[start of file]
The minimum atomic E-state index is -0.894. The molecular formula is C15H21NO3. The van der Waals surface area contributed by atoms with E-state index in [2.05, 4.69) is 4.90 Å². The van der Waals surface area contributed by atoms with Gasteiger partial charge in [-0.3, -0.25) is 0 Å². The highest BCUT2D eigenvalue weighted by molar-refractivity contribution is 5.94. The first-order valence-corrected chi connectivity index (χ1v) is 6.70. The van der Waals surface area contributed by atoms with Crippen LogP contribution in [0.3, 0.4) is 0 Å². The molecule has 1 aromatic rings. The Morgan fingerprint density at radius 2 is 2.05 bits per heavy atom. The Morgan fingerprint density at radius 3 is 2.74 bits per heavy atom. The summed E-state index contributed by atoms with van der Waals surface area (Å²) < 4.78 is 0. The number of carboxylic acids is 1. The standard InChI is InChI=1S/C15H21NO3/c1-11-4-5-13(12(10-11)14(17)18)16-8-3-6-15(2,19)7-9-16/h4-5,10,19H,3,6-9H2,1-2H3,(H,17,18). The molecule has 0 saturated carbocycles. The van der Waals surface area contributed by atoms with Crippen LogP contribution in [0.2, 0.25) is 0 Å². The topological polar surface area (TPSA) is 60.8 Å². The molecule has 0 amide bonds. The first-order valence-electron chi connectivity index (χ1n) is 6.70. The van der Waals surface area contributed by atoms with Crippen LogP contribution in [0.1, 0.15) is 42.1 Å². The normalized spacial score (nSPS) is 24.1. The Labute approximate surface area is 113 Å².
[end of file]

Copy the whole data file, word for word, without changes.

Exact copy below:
The minimum atomic E-state index is -0.894. The molecular formula is C15H21NO3. The van der Waals surface area contributed by atoms with E-state index in [2.05, 4.69) is 4.90 Å². The van der Waals surface area contributed by atoms with Gasteiger partial charge in [-0.3, -0.25) is 0 Å². The highest BCUT2D eigenvalue weighted by molar-refractivity contribution is 5.94. The first-order valence-corrected chi connectivity index (χ1v) is 6.70. The van der Waals surface area contributed by atoms with Crippen LogP contribution in [0.3, 0.4) is 0 Å². The molecule has 1 aromatic rings. The Morgan fingerprint density at radius 2 is 2.05 bits per heavy atom. The Morgan fingerprint density at radius 3 is 2.74 bits per heavy atom. The summed E-state index contributed by atoms with van der Waals surface area (Å²) < 4.78 is 0. The number of carboxylic acids is 1. The standard InChI is InChI=1S/C15H21NO3/c1-11-4-5-13(12(10-11)14(17)18)16-8-3-6-15(2,19)7-9-16/h4-5,10,19H,3,6-9H2,1-2H3,(H,17,18). The molecule has 0 saturated carbocycles. The van der Waals surface area contributed by atoms with Crippen LogP contribution in [0.2, 0.25) is 0 Å². The topological polar surface area (TPSA) is 60.8 Å². The molecule has 0 amide bonds. The first-order valence-electron chi connectivity index (χ1n) is 6.70. The van der Waals surface area contributed by atoms with Crippen LogP contribution in [0.1, 0.15) is 42.1 Å². The normalized spacial score (nSPS) is 24.1. The Labute approximate surface area is 113 Å².